Game-changing Ideas for Supporting Agriculture Post-Brexit

Soil Association
Thursday, 23rd March 2017

The Soil Association have set out six vital ideas to support farming post-Brexit. These include agroforestry, soil, animal welfare and organic.

The Soil Association have set out six game-changing ideas for a fresh approach to farm support post-Brexit, at a Bristol event on Monday (20th March). 

The six game-changing ideas set out by the Soil Association are: 

1. Agroforestry 

Putting trees in fields to increase productivity, lock up more carbon and boost wildlife [2].

2. Investing in soil 

Fundamental to farm productivity, food security, climate change and public health. Potential policies to restore and protect soil include soil stewardship payments, monitoring and reporting soil health [3].

3. A tipping point for organic

Organic farming has proven benefits, for example for wildlife [4]. Only 3% of our farmland is organic [5] compared with Sweden at 16% or Austria nearer 20%. [6]

4. A good life for farm animals

High standards of animal welfare, making good  the UK Farm Animal Welfare Council’s vision that all animals lead “a good life” and making high welfare systems the attractive option for farmers and investors [7]. Stopping the routine, preventative use of antibiotics [8].

5. Back farmer-led innovation 

During a time of rapid transition support farmers’ ingenuity, helping farmers find practical, more sustainable ways of farming and rewarding scientists who help them [9].

6. Making the most of public procurement

The UK public sector spends £2.4 billion-a-year buying food and catering services. Use this spending power to drive the demand for food produced to high standards [10] [11].

Soil Association Innovation Director Dr Tom MacMillan discussed ‘The Future of British Farming outside the EU’ report commissioned by South West MEP, Molly Scott Cato.

Dr MacMillan said: “Brexit will put a huge strain on farmers and the countryside, and it comes at a time when both are already under pressure. While averting a poor trade deal has to be a high priority, as it could quickly push standards down and farmers out, we will have failed if we simply recreate the policies and problems that farmers face today.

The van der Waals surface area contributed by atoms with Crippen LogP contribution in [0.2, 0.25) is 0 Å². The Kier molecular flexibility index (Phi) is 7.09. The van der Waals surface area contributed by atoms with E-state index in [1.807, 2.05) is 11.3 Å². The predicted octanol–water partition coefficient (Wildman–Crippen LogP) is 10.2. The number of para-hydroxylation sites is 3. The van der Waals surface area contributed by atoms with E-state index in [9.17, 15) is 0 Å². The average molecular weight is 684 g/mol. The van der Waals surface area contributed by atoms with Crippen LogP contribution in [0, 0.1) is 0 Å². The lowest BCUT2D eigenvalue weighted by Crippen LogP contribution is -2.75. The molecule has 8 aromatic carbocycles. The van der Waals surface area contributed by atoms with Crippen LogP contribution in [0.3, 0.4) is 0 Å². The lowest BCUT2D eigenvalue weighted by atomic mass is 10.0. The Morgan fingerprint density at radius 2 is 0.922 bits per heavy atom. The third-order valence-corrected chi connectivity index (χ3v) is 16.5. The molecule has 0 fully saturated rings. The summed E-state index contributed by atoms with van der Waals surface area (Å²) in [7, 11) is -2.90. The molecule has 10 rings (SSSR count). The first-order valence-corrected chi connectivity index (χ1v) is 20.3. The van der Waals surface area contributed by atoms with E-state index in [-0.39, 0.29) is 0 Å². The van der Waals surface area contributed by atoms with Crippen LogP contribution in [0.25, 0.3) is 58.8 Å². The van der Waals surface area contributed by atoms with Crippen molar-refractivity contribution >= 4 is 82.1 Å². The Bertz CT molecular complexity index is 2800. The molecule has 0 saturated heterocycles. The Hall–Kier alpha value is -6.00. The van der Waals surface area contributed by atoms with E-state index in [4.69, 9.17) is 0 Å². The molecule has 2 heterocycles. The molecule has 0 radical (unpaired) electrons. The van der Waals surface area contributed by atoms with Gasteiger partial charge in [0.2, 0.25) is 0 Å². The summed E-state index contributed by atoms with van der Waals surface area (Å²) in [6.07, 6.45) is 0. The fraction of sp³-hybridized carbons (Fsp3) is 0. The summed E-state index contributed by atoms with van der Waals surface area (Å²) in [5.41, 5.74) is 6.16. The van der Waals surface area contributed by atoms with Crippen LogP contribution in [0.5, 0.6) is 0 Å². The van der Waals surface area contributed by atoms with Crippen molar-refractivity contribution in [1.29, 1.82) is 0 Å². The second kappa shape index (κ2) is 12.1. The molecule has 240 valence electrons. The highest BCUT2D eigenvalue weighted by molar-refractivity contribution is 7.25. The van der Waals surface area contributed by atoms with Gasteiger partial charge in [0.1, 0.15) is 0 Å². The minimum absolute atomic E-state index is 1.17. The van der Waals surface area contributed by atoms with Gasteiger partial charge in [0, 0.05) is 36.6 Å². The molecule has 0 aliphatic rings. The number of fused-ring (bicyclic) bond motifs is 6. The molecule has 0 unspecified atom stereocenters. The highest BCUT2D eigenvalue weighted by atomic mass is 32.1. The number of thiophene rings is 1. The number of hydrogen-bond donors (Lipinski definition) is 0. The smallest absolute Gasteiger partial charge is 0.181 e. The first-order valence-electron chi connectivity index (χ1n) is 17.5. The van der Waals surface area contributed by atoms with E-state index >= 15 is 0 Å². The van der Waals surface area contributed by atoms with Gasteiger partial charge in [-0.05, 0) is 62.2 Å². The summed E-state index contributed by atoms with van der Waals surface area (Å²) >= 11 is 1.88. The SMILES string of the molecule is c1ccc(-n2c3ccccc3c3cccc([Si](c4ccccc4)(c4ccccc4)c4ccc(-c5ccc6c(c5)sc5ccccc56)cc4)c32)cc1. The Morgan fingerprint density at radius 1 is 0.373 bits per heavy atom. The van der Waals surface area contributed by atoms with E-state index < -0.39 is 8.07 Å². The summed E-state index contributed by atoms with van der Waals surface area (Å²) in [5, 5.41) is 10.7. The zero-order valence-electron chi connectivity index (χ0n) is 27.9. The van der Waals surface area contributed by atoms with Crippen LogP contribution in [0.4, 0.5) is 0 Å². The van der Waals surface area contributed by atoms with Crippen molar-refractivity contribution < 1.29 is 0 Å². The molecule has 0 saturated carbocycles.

“We’re hearing a fair bit of consensus from farming, nature and public interest groups on the big principles for agricultural policy after we leave the CAP – which the public expect high standards on animal welfare, for example, and that public money should pay for public benefits. What’s missing are practical and inspiring ideas that seize the chance to make a better fist of it, and face up to monumental challenges like climate change. So we’ve tried to set out a few in this report.

“One potential game-changer is agroforestry, bringing trees into fields, which could up productivity, boost wildlife and help tackle climate change. If our government aimed for half of farms to try it, as the French are doing, it could be transformative. 

“Another is to back practical innovation by farmers, putting at least 10% of the £450m the UK spends each year on agricultural research into projects led by farmers. Many of the best ideas in farming already come from farmers, and we’ll depend on their ingenuity more than ever in this time of change.”

As the UK leaves the relative security of guaranteed trade partners, Dr MacMillan believes that watering down standards could compromise export opportunities and undermine the British public’s confidence in animal welfare, food safety and traceability. A YouGov poll commissioned by Friends of the Earth, shortly after last year’s referendum, found that 83 per cent of the public expect the same or higher standards as EU laws when it comes to protection for wildlife and wild areas [1].

Molly Scott Cato said: “Leaving the EU does offer a unique opportunity to move towards an ecologically sustainable farming system; one that focuses on relocalising food production and at the same time encourages biodiversity, improves animal welfare and helps tackle climate change. Ultimately what happens to farming will affect us all as it will shape the future of our economic, social, environmental and physical landscape” 

Dr MacMillan added: “We don’t have all the answers. That’s why we’re urging others to be ambitious. Leaving the Common Agricultural Policy is a once-in-a-lifetime chance to mend our nation’s relationship with food, farming and the countryside.”

For more information go to www.soilassociation.org

[1] www.foe.co.uk/blog/brexit-what-next-uk-wildlife-nature
[2] Soil Association Agroforestry Conference www.soilassociation.org/farmers-growers/agroforestry-conference/
[3] 7 Ways to Save Our Soils www.soilassociation.org/media/4672/7-ways-to-save-our-soils-2016.pdf
[4] Niggli, U. (2015) ‘Sustainability of organic food production: challenges and innovations’ Proceedings of the Nutrition Society, 74:1  83-88,  DOI: https://doi.org/10.1017/S0029665114001438  
[5] Defra www.gov.uk/government/collections/organic-farming
[6] IFOAM www.ifoam-eu.org/en/organic-europe
[7] Farm Animal Welfare Council (2009), ‘Farm Animal Welfare in Great Britain: Past, Present and Future’ www.gov.uk/government/uploads/system/uploads/attachment_data/file/319292/Farm_Animal_Welfare_in_Great_Britain_-_Past__Present_and_Future.pdf
[8] Alliance to Save Our Antibiotics www.saveourantibiotics.org
[9] Innovative Farmers www.innovativefarmers.org
[10] A Plan for Public Procurement www.gov.uk/government/uploads/system/uploads/attachment_data/file/332756/food-plan-july-2014.pdf
[11] Food For Life www.foodforlife.org.uk

Useful links

Why ruminal animals should be pasture-fed

Silvoarable agroforestry: shared farming

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